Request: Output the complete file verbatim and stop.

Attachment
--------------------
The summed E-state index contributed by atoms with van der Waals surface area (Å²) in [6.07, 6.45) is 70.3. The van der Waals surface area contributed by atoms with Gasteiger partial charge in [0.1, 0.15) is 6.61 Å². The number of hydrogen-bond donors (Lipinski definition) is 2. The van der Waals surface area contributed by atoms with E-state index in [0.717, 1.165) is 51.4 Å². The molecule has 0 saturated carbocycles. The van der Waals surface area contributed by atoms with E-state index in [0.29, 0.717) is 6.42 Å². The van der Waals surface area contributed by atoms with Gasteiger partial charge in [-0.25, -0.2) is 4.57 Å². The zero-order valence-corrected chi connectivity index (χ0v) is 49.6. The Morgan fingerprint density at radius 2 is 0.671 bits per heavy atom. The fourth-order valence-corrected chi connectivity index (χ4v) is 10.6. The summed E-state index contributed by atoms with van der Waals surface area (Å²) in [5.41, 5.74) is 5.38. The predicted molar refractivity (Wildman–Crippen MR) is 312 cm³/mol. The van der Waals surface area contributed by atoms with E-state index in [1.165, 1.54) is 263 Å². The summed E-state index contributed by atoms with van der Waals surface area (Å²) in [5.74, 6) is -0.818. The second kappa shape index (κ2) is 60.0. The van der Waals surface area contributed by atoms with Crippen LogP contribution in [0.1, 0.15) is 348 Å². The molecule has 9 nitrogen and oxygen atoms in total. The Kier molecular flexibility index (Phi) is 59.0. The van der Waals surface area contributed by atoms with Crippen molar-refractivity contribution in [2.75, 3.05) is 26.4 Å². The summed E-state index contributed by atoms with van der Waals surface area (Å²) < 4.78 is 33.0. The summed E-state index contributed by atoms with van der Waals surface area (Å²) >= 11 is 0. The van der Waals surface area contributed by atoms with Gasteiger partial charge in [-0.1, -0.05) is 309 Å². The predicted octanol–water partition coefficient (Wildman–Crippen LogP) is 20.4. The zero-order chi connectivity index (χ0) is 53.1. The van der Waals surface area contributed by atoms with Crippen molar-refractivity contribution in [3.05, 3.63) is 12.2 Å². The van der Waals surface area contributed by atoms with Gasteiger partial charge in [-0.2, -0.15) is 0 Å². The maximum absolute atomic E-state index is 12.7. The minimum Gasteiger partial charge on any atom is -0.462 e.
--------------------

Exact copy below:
The summed E-state index contributed by atoms with van der Waals surface area (Å²) in [6.07, 6.45) is 70.3. The van der Waals surface area contributed by atoms with Gasteiger partial charge in [0.1, 0.15) is 6.61 Å². The number of hydrogen-bond donors (Lipinski definition) is 2. The van der Waals surface area contributed by atoms with E-state index in [0.717, 1.165) is 51.4 Å². The molecule has 0 saturated carbocycles. The van der Waals surface area contributed by atoms with E-state index in [0.29, 0.717) is 6.42 Å². The van der Waals surface area contributed by atoms with Gasteiger partial charge in [-0.25, -0.2) is 4.57 Å². The zero-order valence-corrected chi connectivity index (χ0v) is 49.6. The Morgan fingerprint density at radius 2 is 0.671 bits per heavy atom. The fourth-order valence-corrected chi connectivity index (χ4v) is 10.6. The summed E-state index contributed by atoms with van der Waals surface area (Å²) in [5.41, 5.74) is 5.38. The predicted molar refractivity (Wildman–Crippen MR) is 312 cm³/mol. The van der Waals surface area contributed by atoms with E-state index in [1.165, 1.54) is 263 Å². The summed E-state index contributed by atoms with van der Waals surface area (Å²) in [5.74, 6) is -0.818. The second kappa shape index (κ2) is 60.0. The van der Waals surface area contributed by atoms with Crippen LogP contribution in [0.1, 0.15) is 348 Å². The molecule has 9 nitrogen and oxygen atoms in total. The Kier molecular flexibility index (Phi) is 59.0. The van der Waals surface area contributed by atoms with Crippen molar-refractivity contribution in [2.75, 3.05) is 26.4 Å². The summed E-state index contributed by atoms with van der Waals surface area (Å²) < 4.78 is 33.0. The summed E-state index contributed by atoms with van der Waals surface area (Å²) >= 11 is 0. The van der Waals surface area contributed by atoms with Gasteiger partial charge in [-0.1, -0.05) is 309 Å². The predicted octanol–water partition coefficient (Wildman–Crippen LogP) is 20.4. The zero-order chi connectivity index (χ0) is 53.1. The van der Waals surface area contributed by atoms with Crippen molar-refractivity contribution in [3.05, 3.63) is 12.2 Å². The van der Waals surface area contributed by atoms with Gasteiger partial charge in [-0.2, -0.15) is 0 Å². The maximum absolute atomic E-state index is 12.7. The minimum Gasteiger partial charge on any atom is -0.462 e.